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Wednesday, October 04, 2017

Are You Asking Your Engineer to Do the Impossible?

It is important for engineers building systems to understand how the organization will support the utility of their end product. I was asked to weigh in on a dispute between an IT vendor and a large multinational corporation. The vendor claims the IT security work has been delivered and they installed the systems and built the infrastructure needed. The IT sponsor at the corporation claims the implementation is not working.

Upon closer observation and after discussions with the technical team members I was able to identify the root cause of this confusion. Both entities were correct, the vendor indeed did deliver the work per technical spec, and indeed it was not serving the business objective the sponsor expected.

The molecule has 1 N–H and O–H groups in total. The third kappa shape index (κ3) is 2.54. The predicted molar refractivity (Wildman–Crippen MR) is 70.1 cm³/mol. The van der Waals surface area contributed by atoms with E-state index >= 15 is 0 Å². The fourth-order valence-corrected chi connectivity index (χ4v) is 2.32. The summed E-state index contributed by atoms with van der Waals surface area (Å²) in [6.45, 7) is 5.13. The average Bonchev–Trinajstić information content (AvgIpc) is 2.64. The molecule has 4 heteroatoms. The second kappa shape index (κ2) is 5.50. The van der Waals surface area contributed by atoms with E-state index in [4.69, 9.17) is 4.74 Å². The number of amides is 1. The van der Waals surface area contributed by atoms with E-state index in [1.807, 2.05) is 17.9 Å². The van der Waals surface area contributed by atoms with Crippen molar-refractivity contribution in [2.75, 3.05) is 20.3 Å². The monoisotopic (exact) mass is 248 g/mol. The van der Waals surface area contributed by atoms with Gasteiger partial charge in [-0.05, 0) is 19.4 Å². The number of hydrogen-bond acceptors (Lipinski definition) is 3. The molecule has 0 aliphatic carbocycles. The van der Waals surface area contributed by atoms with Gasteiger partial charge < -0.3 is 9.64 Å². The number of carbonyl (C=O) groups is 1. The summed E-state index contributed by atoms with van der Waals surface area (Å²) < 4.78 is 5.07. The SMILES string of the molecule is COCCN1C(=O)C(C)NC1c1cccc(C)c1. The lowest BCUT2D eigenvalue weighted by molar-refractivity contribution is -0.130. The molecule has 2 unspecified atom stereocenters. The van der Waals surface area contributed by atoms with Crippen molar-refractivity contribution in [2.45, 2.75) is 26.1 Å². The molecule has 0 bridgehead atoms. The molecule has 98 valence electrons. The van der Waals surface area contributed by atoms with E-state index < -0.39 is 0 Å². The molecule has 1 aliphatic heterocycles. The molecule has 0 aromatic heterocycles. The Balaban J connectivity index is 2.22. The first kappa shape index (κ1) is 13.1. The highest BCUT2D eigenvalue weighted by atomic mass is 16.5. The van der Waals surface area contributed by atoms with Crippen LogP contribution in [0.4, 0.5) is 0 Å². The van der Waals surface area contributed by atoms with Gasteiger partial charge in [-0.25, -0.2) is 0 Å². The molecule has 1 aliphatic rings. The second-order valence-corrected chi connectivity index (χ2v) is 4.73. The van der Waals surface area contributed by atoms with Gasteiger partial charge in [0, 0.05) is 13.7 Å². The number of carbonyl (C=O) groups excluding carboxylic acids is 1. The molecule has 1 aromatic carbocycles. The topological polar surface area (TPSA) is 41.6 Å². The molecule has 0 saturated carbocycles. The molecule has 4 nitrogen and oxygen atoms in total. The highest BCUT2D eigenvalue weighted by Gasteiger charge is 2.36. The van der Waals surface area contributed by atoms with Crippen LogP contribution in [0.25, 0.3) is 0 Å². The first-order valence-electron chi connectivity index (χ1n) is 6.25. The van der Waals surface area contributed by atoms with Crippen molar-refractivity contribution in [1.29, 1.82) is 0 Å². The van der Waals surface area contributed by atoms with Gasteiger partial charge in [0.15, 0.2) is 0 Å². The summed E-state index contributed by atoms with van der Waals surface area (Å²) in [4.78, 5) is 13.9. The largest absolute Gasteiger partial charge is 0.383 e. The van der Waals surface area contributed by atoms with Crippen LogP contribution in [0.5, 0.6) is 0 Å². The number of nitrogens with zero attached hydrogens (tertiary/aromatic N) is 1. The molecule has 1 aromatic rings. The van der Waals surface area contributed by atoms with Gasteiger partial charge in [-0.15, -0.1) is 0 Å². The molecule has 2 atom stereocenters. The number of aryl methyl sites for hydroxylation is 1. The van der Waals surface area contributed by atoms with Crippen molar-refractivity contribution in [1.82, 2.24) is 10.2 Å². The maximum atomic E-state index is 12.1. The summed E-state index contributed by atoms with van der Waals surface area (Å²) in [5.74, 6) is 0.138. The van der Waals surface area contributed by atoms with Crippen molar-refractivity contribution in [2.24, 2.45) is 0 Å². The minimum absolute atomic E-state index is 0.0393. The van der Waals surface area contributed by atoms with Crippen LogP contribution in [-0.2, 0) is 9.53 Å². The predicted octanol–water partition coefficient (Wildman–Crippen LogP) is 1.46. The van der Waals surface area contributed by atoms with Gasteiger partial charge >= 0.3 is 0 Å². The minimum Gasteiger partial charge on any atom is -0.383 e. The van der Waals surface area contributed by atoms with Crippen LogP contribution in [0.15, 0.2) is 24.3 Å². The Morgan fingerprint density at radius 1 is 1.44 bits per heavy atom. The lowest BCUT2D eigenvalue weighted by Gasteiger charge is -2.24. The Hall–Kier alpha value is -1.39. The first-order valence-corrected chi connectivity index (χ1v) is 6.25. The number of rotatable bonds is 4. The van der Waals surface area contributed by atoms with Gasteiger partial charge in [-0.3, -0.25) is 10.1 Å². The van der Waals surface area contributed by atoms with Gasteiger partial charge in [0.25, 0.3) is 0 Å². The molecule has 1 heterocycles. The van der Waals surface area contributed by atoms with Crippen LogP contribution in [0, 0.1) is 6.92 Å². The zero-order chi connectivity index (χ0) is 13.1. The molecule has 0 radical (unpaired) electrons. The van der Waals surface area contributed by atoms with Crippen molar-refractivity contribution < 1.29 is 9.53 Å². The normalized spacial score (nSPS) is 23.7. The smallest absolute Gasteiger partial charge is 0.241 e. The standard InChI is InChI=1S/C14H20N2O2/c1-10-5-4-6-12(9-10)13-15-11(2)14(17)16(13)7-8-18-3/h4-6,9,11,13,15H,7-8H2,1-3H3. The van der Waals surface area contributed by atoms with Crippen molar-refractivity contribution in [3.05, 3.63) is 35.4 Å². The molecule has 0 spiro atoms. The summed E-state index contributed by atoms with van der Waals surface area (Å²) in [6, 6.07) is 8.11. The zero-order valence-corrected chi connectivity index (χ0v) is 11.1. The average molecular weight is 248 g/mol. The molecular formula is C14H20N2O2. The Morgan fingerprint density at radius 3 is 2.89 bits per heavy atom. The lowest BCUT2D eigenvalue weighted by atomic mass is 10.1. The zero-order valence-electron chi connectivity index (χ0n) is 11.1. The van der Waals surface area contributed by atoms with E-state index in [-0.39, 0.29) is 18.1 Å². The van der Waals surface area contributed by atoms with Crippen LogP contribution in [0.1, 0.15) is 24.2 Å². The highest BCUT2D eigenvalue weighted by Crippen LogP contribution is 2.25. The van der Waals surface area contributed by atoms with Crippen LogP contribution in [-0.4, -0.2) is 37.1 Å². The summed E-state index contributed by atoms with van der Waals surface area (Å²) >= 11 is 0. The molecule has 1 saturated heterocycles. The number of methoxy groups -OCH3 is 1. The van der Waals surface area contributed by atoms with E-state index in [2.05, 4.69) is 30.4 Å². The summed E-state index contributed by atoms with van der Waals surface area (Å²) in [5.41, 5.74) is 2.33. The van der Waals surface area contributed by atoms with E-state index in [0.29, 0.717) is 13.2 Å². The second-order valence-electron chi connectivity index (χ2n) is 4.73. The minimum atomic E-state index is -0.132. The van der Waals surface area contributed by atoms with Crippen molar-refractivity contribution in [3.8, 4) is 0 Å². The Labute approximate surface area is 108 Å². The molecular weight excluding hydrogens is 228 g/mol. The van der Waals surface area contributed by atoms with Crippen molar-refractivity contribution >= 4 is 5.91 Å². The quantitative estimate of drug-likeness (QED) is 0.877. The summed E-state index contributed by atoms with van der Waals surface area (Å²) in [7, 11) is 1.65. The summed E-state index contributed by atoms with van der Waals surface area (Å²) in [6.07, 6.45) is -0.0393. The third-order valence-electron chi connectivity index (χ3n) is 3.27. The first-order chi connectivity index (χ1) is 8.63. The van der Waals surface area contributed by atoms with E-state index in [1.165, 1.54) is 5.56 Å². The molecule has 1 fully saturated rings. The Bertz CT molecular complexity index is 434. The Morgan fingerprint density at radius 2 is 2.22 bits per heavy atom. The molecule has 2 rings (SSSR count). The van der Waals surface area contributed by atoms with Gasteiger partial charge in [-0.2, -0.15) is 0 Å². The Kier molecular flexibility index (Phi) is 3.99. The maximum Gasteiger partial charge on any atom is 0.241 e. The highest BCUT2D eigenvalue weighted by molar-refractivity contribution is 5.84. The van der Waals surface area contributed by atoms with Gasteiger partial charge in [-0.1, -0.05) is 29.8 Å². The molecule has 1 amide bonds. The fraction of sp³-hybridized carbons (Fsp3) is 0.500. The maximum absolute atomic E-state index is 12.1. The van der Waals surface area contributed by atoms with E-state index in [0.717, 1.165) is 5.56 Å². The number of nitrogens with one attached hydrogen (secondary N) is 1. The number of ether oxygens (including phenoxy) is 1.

In a nutshell, the technical implementation was done correctly. However the way it was used by end users was not what both parties had envisioned causing certain portions of the solution to go out of sync with other components in the system, causing configuration errors yielding diluted value of the implementation. What was missing was an organizational policy that guides end users to follow certain process changes. Once the end users would follow the new organizational policy, and back doors were no longer allowed, the system components would be in sync and operate correctly.
The summary of this experience is that for a technology implementation to work properly the following need to occur in advance.
  • Clearly articulate the updated operational process flow
  • Ensure governance and policies support the new process flow
  • Develop controls in the IT implementation to to enforce the policy
Without the three components the net realized value and user experience will be suboptimal. This is of course assuming all other standard best practices of system development have been followed from concept to deployment.

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